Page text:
"Germany will take own time to boost defense, Merkel tells Pence" (Janosch Delcker, Politico, 18 February): "Germany will live up to its promise to increase military spending but on its own schedule, German Chancellor Angela Merkel told U.S. Vice President Mike Pence on Saturday morning, speaking right before him at this year's Munich Security Conference. 'We will do everything we can in order to fulfil this commitment,' Merkel said, referring to a ten-year plan to ramp up Germany's military budget by 2024, which was agreed among NATO member states at a summit in Wales in 2014."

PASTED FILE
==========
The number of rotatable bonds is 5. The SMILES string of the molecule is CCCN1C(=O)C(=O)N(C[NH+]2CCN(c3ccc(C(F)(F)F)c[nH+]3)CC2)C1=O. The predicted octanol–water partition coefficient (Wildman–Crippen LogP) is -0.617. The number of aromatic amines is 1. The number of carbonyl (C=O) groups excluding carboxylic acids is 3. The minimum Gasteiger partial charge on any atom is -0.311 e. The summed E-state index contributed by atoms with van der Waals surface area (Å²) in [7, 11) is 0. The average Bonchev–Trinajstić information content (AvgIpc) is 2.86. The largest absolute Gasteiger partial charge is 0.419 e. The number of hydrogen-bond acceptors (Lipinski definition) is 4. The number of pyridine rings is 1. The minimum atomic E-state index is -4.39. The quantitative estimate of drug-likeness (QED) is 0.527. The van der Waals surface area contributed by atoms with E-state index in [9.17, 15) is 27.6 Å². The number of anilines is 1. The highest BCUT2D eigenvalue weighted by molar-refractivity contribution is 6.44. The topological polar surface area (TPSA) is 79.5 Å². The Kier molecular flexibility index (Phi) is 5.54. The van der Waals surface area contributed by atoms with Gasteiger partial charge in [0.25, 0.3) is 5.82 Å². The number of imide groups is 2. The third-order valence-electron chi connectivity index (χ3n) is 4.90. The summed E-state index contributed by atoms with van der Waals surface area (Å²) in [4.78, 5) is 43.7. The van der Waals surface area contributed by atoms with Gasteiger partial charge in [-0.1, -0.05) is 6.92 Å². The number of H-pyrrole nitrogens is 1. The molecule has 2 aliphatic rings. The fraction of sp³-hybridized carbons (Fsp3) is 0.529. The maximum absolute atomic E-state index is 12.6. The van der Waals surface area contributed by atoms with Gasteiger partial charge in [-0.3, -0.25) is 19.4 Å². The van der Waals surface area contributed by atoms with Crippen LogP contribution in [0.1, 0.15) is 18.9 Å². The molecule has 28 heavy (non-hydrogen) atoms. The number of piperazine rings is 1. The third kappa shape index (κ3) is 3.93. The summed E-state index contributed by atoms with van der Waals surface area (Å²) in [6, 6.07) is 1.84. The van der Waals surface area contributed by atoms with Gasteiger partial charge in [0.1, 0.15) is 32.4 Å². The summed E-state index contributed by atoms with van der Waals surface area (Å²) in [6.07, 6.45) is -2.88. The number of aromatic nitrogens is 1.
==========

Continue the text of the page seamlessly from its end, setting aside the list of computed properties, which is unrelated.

"Bill Gates warns tens of millions could be killed by bio-terrorism" (Ewen MacAskill, The Guardian, 18 February): "A chilling warning that tens of millions of people could be killed by bio-terrorism was delivered at the Munich security conference by the world's richest man, Bill Gates. Gates, who has spent much of the last 20 years funding a global health campaign, said: 'We ignore the link between health security and international security at our peril.' Gates, the co-founder of Microsoft who has spent billions in a philanthropic drive to improve health worldwide, said: 'The next epidemic could originate on the computer screen of a terrorist intent on using genetic engineering to create a synthetic version of the smallpox virus ... or a super contagious and deadly strain of the flu.'"